There is a four-part test to determine whether police conduct violates due process principles.
First, “Whether the police manufactured a crime which otherwise would not likely have occurred.” Mr. Sage notes, “Law enforcement wanted him to keep bringing those stolen cars until the operation they were running ended. There was no concern for any harm done to our citizens. Had they arrested him in January, 2015, nine people, according to law enforcement, would not have had their cars stolen.”
“Did law enforcement manufacture a crime that would not otherwise have likely occurred?” he writes. “Absolutely!”
Second, “Whether the police themselves engaged in criminal or improper conduct repugnant to a sense of justice.” Here Mr. Sage cites the fact that Mr. Clark was allowed to live in a motel room with the CI and provided illegal substances. “It was in this association, and under these conditions, that Mr. Clark agreed to sell stolen vehicles. Initially, the confidential informant asked Mr. Clark to sell firearms; however, Mr. Clark told the CI that he did not know anyone who had firearms for sale. Subsequently, the CI asked about stolen vehicles.”
He argues that “law enforcement’s actions suggest further improper conduct repugnant to a sense of justice.”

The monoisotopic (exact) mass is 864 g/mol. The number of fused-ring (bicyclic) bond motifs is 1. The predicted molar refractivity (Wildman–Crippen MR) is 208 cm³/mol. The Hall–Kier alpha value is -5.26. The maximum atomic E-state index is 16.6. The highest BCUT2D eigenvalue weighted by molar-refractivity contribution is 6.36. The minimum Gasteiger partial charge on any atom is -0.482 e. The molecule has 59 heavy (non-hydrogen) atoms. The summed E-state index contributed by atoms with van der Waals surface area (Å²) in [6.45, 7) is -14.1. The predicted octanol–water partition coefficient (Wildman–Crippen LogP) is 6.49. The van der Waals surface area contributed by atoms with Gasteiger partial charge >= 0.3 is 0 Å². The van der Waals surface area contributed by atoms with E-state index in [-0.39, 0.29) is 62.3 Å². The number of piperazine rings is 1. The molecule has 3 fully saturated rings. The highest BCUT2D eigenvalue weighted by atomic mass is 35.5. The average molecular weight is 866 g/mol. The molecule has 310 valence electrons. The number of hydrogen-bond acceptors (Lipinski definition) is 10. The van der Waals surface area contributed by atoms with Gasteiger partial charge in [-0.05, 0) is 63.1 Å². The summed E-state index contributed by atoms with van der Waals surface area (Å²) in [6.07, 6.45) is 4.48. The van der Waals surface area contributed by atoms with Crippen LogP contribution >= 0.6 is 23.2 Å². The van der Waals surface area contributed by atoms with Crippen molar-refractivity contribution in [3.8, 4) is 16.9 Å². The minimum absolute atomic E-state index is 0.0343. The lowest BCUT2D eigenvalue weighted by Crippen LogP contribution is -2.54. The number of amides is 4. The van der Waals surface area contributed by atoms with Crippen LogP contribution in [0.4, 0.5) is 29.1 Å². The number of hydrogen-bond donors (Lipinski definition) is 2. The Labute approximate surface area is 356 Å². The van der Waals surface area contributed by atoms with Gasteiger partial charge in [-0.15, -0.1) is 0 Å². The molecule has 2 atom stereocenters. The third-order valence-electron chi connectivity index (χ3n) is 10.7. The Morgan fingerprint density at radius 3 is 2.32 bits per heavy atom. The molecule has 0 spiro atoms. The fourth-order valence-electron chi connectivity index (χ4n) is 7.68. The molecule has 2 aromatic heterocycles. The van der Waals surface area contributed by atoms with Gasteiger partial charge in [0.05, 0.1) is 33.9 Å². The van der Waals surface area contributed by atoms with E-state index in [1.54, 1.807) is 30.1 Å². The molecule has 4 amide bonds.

Third, “Whether the defendant’s reluctance to commit the crime is overcome by appeals to humanitarian instincts such as sympathy or past friendship, by temptation of exorbitant gain, or by persistent solicitation in the face of unwillingness to a sense of justice.”
Mr. Sage argues, “Law enforcement agents exploited his heavy drug use and relationship with the CI and to get him to agree to provide stolen vehicles to undercover law enforcement agents.”
Fourth, “Whether the record reveals simply a desire to obtain a conviction with no reading that the police motive is to prevent further crime or protect the populace.”
He argues that law enforcement ignored California law and allowed Mr. Clark to remain free. “The reason he was not arrested is that law enforcement wanted him to commit more crimes.”
Mr. Sage also notes that the DA used the Grand Jury, as they have in other cases, “to hid this case from public scrutiny.”
The Vanguard was told that this operation is probably no longer occurring. However, this is part of a much broader picture that will soon be coming into light about law enforcement operations in Yolo County.
—David M. Greenwald reporting